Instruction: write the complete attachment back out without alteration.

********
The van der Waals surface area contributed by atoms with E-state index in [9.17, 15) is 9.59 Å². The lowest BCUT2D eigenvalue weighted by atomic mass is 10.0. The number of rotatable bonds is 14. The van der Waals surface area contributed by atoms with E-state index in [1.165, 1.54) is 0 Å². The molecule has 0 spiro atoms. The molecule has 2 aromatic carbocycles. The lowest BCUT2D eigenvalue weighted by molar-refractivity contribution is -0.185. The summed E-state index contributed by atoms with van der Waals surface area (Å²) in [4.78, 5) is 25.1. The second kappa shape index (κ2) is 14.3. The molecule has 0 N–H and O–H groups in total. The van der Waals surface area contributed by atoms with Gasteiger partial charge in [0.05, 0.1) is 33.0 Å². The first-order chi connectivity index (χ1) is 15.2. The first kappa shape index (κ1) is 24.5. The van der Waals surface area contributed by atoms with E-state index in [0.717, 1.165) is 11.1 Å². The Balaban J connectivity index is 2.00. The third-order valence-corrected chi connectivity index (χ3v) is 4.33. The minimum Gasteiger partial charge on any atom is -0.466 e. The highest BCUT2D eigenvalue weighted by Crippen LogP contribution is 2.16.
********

The van der Waals surface area contributed by atoms with E-state index in [9.17, 15) is 9.59 Å². The lowest BCUT2D eigenvalue weighted by atomic mass is 10.0. The number of rotatable bonds is 14. The van der Waals surface area contributed by atoms with E-state index in [1.165, 1.54) is 0 Å². The molecule has 0 spiro atoms. The molecule has 2 aromatic carbocycles. The lowest BCUT2D eigenvalue weighted by molar-refractivity contribution is -0.185. The summed E-state index contributed by atoms with van der Waals surface area (Å²) in [4.78, 5) is 25.1. The second kappa shape index (κ2) is 14.3. The molecule has 0 N–H and O–H groups in total. The van der Waals surface area contributed by atoms with Gasteiger partial charge in [0.05, 0.1) is 33.0 Å². The first-order chi connectivity index (χ1) is 15.2. The first kappa shape index (κ1) is 24.5. The van der Waals surface area contributed by atoms with E-state index in [0.717, 1.165) is 11.1 Å². The Balaban J connectivity index is 2.00. The third-order valence-corrected chi connectivity index (χ3v) is 4.33. The minimum Gasteiger partial charge on any atom is -0.466 e. The highest BCUT2D eigenvalue weighted by Crippen LogP contribution is 2.16.